Sound familiar?

Blum’s clear writing, coupled with her ability to convey the real drama of the historical events she describes, allow the reader to place the complicated series of diplomatic falters, Iranian acts of aggression and the parading of blind-folded Americans for more than a year, in a comprehensible context.

Blum then juxtaposes America-Under-Carter’s response, to that of the Obama administration’s fawning over the Arab Spring and reluctance to meddle in the efforts of today’s revolutionaries across the Arab Middle East – other than to hand millions of dollars to Islamists organizing these nationwide riots that our President seems to think are events of national liberation.  Blum’s book is essential reading for those who want to understand why, this time around, we should have known better.

Blum’s book shows that what look to some uninformed Westerners, including the president of the United States, like progressive, democratic impulses, have turned out instead to be determined flights backwards to the Middle Ages.

Tunisian pushcart merchant Mohamed Bouazizi’s self-incineration as the spark for the greatest upheaval in the Middle East in modern times is laid out in Blum’s book.  She illuminates the path from Tunisia to Libya, to Yemen and Bahrain and, where it remains hovering, over Syria and, possibly, hopefully, back toIran.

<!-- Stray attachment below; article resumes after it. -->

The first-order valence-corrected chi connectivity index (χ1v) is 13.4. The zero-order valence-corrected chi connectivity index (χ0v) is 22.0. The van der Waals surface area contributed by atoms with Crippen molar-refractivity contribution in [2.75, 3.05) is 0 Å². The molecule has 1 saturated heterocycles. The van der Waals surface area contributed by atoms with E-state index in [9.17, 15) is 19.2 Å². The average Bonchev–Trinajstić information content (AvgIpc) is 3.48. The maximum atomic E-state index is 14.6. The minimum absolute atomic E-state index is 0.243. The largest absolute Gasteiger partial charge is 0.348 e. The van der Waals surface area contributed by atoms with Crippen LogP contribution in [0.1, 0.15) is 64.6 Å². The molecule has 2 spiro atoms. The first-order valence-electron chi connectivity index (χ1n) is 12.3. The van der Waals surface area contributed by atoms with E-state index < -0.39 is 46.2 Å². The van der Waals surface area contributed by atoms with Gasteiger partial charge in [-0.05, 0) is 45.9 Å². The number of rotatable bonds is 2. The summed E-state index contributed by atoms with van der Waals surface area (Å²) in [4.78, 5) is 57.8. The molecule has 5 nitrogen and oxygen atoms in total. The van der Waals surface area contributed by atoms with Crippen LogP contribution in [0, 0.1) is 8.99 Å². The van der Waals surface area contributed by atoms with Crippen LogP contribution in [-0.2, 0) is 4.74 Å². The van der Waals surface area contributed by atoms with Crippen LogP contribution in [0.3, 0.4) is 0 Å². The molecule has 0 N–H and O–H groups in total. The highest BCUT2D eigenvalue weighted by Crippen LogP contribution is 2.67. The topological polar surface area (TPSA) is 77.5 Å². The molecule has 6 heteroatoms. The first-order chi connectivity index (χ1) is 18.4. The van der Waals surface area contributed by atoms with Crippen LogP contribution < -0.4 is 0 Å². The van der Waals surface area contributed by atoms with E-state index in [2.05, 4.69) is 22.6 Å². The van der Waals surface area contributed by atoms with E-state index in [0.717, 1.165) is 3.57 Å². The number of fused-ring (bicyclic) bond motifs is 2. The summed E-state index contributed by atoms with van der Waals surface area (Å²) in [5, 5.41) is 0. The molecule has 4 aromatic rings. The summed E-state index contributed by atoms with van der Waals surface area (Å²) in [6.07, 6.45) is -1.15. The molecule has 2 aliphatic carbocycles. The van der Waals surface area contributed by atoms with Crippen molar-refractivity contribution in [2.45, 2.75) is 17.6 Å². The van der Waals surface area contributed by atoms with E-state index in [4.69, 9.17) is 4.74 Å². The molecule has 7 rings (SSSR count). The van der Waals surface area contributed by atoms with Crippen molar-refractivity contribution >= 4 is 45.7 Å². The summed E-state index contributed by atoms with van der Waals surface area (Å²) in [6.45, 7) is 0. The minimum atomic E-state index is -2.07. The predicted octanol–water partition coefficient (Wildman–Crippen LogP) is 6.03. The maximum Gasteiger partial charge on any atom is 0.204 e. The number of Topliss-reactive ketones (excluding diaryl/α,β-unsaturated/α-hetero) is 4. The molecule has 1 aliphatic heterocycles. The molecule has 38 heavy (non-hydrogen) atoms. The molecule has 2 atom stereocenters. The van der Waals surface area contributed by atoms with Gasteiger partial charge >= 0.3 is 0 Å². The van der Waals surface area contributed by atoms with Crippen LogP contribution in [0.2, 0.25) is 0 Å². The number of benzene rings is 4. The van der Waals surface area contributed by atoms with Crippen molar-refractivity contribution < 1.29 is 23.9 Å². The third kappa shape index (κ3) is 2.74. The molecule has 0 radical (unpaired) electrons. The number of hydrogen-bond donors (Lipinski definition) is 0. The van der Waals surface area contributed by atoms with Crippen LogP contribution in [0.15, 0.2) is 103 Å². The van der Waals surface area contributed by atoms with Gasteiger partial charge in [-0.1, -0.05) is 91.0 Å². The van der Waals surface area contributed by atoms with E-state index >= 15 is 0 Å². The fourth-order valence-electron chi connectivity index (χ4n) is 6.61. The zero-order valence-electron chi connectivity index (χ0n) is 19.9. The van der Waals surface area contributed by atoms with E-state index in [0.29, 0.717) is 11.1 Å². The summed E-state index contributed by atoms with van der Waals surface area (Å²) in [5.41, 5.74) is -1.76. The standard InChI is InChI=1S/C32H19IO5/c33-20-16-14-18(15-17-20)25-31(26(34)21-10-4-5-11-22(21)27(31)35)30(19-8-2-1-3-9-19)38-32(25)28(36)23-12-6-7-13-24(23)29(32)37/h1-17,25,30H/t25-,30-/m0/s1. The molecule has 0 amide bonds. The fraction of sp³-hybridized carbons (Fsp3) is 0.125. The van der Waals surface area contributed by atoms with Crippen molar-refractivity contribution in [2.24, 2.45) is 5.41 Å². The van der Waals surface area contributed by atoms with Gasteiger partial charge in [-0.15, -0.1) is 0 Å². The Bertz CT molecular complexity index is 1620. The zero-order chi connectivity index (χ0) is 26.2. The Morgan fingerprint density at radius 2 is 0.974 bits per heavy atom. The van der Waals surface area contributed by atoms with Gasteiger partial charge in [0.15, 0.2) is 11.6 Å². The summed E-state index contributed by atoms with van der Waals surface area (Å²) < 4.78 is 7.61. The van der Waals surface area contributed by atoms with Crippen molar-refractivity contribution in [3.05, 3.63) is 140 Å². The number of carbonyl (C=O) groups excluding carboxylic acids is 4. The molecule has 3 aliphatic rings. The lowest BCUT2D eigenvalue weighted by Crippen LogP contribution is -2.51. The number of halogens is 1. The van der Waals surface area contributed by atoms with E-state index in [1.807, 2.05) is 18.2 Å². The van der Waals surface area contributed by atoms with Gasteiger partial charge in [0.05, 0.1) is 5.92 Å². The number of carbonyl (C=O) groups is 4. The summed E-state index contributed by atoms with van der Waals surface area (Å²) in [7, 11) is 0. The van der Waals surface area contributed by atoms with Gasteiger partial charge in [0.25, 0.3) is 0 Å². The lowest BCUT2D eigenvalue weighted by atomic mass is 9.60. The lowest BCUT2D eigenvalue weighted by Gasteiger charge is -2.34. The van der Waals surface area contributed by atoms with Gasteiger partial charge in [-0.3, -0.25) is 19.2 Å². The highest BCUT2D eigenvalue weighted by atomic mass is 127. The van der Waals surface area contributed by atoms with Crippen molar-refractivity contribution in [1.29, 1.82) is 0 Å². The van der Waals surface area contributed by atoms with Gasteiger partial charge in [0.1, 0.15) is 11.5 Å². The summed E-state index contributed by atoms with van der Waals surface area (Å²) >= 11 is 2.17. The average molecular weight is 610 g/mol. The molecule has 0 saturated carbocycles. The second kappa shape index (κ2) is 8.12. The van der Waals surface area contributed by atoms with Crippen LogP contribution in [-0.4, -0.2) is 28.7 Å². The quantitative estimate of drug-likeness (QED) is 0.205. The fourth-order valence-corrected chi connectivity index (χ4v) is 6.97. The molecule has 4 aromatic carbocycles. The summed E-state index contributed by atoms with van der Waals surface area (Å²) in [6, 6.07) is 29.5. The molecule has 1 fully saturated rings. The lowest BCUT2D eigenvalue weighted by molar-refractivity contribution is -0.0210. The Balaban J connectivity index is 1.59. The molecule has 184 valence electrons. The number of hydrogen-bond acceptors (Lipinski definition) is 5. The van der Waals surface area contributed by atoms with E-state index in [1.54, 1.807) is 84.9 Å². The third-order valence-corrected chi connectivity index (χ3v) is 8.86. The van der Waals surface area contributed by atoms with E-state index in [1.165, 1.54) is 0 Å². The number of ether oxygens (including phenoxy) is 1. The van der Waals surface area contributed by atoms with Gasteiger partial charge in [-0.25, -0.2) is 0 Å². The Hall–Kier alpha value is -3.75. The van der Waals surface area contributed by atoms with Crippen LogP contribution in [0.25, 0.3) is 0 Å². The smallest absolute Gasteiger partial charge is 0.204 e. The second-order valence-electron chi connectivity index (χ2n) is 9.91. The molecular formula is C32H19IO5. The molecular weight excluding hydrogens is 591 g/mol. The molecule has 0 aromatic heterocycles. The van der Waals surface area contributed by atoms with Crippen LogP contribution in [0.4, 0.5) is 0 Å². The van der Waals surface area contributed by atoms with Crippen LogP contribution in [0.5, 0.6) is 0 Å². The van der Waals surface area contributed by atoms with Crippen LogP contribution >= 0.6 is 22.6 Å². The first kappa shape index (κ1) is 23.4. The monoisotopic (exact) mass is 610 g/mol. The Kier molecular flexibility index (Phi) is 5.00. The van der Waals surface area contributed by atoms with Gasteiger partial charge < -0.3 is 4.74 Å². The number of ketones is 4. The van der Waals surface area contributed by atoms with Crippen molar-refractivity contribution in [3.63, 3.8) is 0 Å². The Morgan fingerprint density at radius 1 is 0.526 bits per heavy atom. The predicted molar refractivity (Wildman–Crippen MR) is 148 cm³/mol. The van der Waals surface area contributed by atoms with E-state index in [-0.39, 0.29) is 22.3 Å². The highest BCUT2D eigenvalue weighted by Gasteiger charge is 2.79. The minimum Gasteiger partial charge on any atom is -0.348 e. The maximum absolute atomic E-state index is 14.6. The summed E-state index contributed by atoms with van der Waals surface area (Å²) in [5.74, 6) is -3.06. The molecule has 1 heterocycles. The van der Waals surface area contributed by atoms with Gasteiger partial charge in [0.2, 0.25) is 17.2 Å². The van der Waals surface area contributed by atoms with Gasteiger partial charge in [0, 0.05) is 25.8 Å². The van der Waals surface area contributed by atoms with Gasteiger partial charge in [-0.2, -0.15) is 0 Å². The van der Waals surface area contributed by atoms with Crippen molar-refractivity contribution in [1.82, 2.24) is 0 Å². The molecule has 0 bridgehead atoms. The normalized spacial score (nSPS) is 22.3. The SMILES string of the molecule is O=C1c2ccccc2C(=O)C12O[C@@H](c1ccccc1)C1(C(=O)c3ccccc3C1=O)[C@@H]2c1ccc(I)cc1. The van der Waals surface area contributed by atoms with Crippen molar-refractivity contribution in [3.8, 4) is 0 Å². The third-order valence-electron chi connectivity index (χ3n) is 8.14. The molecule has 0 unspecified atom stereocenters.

After reviewing Carter’s misguided and disastrous Middle East strategy, it is painful to then read how closely our current administration’s strategy tracks the Carter debacle in its mindset and its failures.

Blum reveals the perfect consistency between Carter’s craven posture before Ayatollah Khomeini and Obama’s whiplash-like series of always-off-kilter responses to the Arab Spring: his cutting ties with former ally Tunisian president Ben Ali, his refusal to do more than mouth platitudes to support the outraged Iranian citizenry when their election was stolen by the tyrannical Ahmadinejad, his delivering a swift kick out the door to our former close ally Egyptian President Hosnai Mubarak. And so on.

The admonition from Kohelet Rabbah 7:16: “Those who are kind to the cruel end up being cruel to the kind” is perfectly illustrated by the misguided efforts of two recent American leaders who thought they could convince truly evil adversaries to refrain from doing evil if only the powerful America would treat them more nicely.

Although To Hell in a Handbasket is very consciously launched during this election season, it would be a shame for it to be relegated to merely a momentary flash in the literary pan.  At fewer than 200 pages and written from hard historical sources that might otherwise seem dry to an average reader, Blum’s book moves like a novel.  It will be an invaluable addition to any college or sophisticated high school student’s library as a tool for understanding America’s place in the geo-political moment.

Don’t Blame Adelson For Collapse Of Israel’s Monolithic Liberal Media

Wednesday, October 17th, 2012

Liberal pundits have coined a new saw: Sheldon Adelson and the newspaper he owns, Israel Hayom, are primarily responsible for the collapse of many Israeli media outlets, and this endangers Israeli democracy.

The assertion is wrong on both the business and ideological levels.